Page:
My Literary Philosophies (a work in progress)


          An update and synthesis of my literary philosophies.
          I've been thinking about this a lot recently. It's something that waxes and wanes in my interest but after finishing my second novel length manuscript I come to this question again. Also reading novels had been strangely unsatisfying recently so I have been reading a lot of contemporary short fiction (NOON, Caketrain, Fence, Coniun review and Heavy Feather Review, for anyone who is keeping count).
          I'm troubled a lot by the gap in rigor between hard intellectual activities (like mathematical or scientific research) and creative acts. I guess this is something that a person shouldn't worry about, but I'd like to think that then I am reading or writing a novel I could partake in something as timeless and real as someone who is constructing a mathematical proof or elucidating an enzymatic pathway. Maybe this is totally insane of me.
           I guess I have brought this up before, but I'll bring it up again. I like to think of writing (or some writing, maybe great writing) as the qualitative intellectual endeavor, taking basic qualitative objects and their relationships and examining these in order to construct or discovering deeper or greater truths about reality. We consider mathematical objects to exist in the world of platonic forms and I wonder if literary truths, or literary 'objects' (like plot or characters) exist in this same 'world' or some other 'world'. Of course there is no way that a person could prove this. I'm driven to wonder this because certain texts, or certain literary ideas seem to exist longer and 'more stronger' than others, some of them seem to inhabit some collective truth that is more real than others.
           Okay, enough rambling. Everything above may or may not be true about anything that has been written so far, but I'm going to ignore that for now. I want to start anew and use the ideas and tenets outlines above in my future writing. I want to work and act as if I were a mathematician of the qualitative, an investigator of humanity and the universe. I want to instill a sort of rigor (obviously not to the same degree or strength of those professions I mentioned above, but in the same vein, in the same spirit) into my work so as to not just tell stories, or entertain, or self express but to reach some sort of deeper truth, to examine some sort of novel insight into the workings of, if not our world, at least the world of ideas.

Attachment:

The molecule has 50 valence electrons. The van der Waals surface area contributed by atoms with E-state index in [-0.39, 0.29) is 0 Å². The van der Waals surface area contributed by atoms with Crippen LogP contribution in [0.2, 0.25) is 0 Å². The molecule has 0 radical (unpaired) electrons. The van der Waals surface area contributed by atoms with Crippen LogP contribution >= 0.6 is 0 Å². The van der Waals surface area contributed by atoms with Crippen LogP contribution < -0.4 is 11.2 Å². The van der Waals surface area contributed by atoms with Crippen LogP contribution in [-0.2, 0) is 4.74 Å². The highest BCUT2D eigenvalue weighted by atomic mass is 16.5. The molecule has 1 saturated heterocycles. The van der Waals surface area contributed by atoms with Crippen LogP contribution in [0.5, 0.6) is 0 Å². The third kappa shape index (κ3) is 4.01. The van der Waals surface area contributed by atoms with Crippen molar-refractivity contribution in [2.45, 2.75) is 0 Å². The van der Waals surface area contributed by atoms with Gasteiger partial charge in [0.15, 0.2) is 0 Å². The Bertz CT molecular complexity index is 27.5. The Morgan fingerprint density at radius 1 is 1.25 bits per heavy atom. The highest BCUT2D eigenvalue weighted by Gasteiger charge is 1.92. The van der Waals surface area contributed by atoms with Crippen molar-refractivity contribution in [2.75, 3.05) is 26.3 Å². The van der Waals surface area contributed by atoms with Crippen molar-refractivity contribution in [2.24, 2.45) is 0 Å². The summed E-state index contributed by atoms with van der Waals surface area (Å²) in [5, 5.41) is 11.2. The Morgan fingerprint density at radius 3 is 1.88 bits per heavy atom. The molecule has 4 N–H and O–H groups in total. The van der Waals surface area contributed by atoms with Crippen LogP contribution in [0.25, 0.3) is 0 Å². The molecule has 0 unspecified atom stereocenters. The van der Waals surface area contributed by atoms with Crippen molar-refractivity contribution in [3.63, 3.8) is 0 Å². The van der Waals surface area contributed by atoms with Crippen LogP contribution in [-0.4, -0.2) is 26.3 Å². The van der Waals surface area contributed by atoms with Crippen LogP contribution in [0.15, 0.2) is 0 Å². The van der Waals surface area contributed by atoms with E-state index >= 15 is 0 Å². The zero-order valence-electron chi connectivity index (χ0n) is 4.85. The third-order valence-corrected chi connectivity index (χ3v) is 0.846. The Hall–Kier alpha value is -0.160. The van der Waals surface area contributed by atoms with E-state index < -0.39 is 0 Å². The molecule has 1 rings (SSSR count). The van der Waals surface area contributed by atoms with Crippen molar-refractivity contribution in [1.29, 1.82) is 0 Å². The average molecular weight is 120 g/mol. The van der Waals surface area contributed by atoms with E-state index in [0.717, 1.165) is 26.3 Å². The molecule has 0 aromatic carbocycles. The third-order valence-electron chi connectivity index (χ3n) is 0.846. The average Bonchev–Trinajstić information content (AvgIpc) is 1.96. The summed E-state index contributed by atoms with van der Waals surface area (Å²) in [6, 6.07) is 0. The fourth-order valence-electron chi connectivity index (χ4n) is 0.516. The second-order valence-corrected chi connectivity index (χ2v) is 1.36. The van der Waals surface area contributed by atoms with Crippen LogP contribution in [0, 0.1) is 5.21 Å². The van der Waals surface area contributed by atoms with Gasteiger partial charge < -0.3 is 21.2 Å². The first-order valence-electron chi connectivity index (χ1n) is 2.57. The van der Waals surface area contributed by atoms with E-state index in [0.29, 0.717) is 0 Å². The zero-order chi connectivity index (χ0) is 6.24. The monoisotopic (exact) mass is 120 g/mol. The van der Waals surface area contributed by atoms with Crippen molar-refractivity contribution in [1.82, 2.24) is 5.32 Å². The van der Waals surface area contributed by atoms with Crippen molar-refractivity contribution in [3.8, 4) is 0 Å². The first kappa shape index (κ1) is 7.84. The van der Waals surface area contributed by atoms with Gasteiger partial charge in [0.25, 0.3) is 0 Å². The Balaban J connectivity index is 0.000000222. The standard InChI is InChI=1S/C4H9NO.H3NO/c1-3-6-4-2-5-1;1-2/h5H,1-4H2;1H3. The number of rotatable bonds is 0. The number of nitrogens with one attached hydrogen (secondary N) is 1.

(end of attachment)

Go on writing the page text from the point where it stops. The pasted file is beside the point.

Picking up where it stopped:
I wrote this next part earlier than the other part. I've been writing a lot of experimental stuff recently, just flowing and jumping between sentence breaks. It has made me think about experimental writing and what causes the difference between a jumble of disconnected sentences and ideas, and a striking piece of experimental writing.

          Here's what I've come up with so far,
So what is it that we are doing when we write experimental writing?
I think I have an idea.
One can consider the whole set of combinations of words. Literally every possible combination of all words in a language. We’ll stick to English but I assume this holds for most other languages. So obviously, because of the pretty strict rules of grammer, the vast majority of these word combinations are going to be meaningless. I mean really just gibberish to the bone. Any reasonable person would read these combinations and just realize them to be without meaning and devoid of sense. You could just string together ten words e.g. ‘At purple ring banger it onyx riparian plunder slang a.’ In fact it is sort of hard to do because the rules of grammer and syntax are so baked into us that it comes out with a little something still stuck to it, but a computer would do a great job of just stringing words together. I guess it should be clarified that, even among these random configurations the majority would be meaningless and without aesthetic value, and a very few might be interesting in some ways, maybe in the sounds or whatever.
Then on the other hand we have the relatively very small, but obviously very important, combinations that are correct in grammer and syntax. All the sentences that we use to communicate information and knowledge, ‘The world is a large place where events happen, thoughts occur and matter resides.’ Everything from the constitution to recipe books and bank statements fall under this category. It is true that under some circumstances some combination of words in the second category would depend on context or prior knowledge to make sense, and might appear to someone without this knowledge or context (at least initially) to reside in the first category. But generally a person should be able to tell whether the sentences ‘under brightly a stigmata a fringe lop pink lip’ or ‘the medulla is a structure located caudal to the mesencephalon’ are sensical or nonsensical.